Wednesday, October 27, 2010


Sam and Atticus recently stumbled upon a new time eater on the internet.  It is a little movie making site and it is easy, fun, and bizarre enough to keep us entertained for ridiculous amounts of time. Following the debut of Sam and Atticus’ first amazing creation (oh, of course you can see it by clicking  HERE ), we have been brainstorming for all sorts of new dialogues and scenarios for our little friends to depict and it has gotten us thinking about dialogue in general.

Sometimes we look back and have to just stop and laugh at the conversations we have had here. As we have worked through (and continue to work through) different levels of linguistic ability, we end up having conversations that are less content driven than ones we would have in our mother tongue. We thought we’d share a recent example. This occurred all in bangla, but we think the real flavor of it comes out in translation. We’ve tried to keep it a close translation to capture some of the clumsiness.

The scene: Jon is sitting on the rickshaw and Taborok is sitting on the bike seat as they sit in a ridiculous traffic jam. A rooster crows.

Jon: What is the word for that bird?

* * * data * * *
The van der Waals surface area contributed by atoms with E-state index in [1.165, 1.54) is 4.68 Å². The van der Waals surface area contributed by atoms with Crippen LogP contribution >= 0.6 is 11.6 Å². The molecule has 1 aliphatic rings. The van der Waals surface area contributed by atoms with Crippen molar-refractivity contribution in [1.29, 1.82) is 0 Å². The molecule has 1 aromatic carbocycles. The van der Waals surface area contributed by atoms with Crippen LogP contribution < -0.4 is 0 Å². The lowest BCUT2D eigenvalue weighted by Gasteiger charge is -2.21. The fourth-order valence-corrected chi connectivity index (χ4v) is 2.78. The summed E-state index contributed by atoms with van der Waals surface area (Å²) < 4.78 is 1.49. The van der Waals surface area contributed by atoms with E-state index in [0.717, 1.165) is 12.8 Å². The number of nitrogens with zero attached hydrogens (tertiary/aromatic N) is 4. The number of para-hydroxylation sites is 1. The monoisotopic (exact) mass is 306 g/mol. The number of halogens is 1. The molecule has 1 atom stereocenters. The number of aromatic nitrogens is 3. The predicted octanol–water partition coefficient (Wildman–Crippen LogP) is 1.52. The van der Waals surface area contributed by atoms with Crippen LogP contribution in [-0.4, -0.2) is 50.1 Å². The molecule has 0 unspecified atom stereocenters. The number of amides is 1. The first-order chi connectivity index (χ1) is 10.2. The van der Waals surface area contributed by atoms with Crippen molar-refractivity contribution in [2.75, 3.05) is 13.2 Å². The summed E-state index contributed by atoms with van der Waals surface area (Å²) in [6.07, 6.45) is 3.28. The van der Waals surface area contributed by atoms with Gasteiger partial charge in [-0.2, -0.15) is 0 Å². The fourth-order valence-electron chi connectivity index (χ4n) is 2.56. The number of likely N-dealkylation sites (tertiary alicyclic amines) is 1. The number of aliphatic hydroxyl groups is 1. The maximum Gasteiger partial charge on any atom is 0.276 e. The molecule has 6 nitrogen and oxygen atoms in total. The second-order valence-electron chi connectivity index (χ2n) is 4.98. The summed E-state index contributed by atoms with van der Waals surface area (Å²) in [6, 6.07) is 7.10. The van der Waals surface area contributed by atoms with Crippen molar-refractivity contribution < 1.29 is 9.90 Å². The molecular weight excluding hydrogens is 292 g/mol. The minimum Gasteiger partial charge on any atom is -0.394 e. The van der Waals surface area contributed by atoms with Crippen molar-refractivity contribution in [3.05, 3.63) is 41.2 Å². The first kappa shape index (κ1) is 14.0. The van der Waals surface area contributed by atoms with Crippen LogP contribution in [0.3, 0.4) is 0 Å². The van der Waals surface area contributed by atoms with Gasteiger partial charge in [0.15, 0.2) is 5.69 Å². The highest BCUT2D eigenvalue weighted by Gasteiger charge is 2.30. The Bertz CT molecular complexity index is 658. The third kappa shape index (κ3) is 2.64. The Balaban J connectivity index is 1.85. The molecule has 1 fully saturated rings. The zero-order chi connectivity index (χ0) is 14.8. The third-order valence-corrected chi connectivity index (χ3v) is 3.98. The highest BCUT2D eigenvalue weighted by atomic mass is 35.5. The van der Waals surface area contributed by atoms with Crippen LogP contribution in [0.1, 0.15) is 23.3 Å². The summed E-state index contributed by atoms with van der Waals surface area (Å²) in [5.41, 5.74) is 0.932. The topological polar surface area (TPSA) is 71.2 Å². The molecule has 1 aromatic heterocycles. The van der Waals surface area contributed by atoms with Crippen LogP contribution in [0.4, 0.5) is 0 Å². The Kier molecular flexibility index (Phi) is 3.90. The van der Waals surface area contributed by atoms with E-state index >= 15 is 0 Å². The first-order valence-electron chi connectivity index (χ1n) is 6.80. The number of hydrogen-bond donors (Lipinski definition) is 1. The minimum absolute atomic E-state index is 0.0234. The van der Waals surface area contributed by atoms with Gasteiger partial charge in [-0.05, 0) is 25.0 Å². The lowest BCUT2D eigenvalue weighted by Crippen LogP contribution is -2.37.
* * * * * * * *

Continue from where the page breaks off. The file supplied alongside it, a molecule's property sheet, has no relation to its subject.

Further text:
Taborok: A rooster
Jon: OK. Rooster. Roosters have red things on their heads.
Taborok: Yes. They do have red things on their heads.
Jon: Roosters are men birds.
Taborok: Yes. They are men birds.
Jon: Roosters crow. “Cock a doodle doo,” they say.
Taborok: Yes. They crow in the morning.
Jon: Chickens do not crow.
Taborok: No.
Jon: I think I have seen this bird before. What is the name of this type of bird again?
Taborok: Rooster.
Jon: Right. Rooster. I have seen this rooster before.
Taborok: Yes. He stays here.
Jon: Yes. That is his house. Do your parents have roosters?
Taborok: Oh yes. They have lots of birds.

At that point Sam was walking by and the conversation ended.

In english, the conversation is a bit, um….pathetic. But for Jon it was a great bangla excerise – lots of different constructions, new vocabulary, etc. So it was less about content, and more about language. Of course, later we were talking about it, and realized that for Taborok, it was in his mother tongue. So it was about as exciting as it was for you to read it in English. Poor Taborok. Actually, we think he loves being our unofficial bangla teacher and now that we’ve considered the level of inane conversation he has to suffer through daily, we appreciate him even more.

Anyhow, the dialogue was pretty good we thought. Maybe we’ll make this one into a movie….

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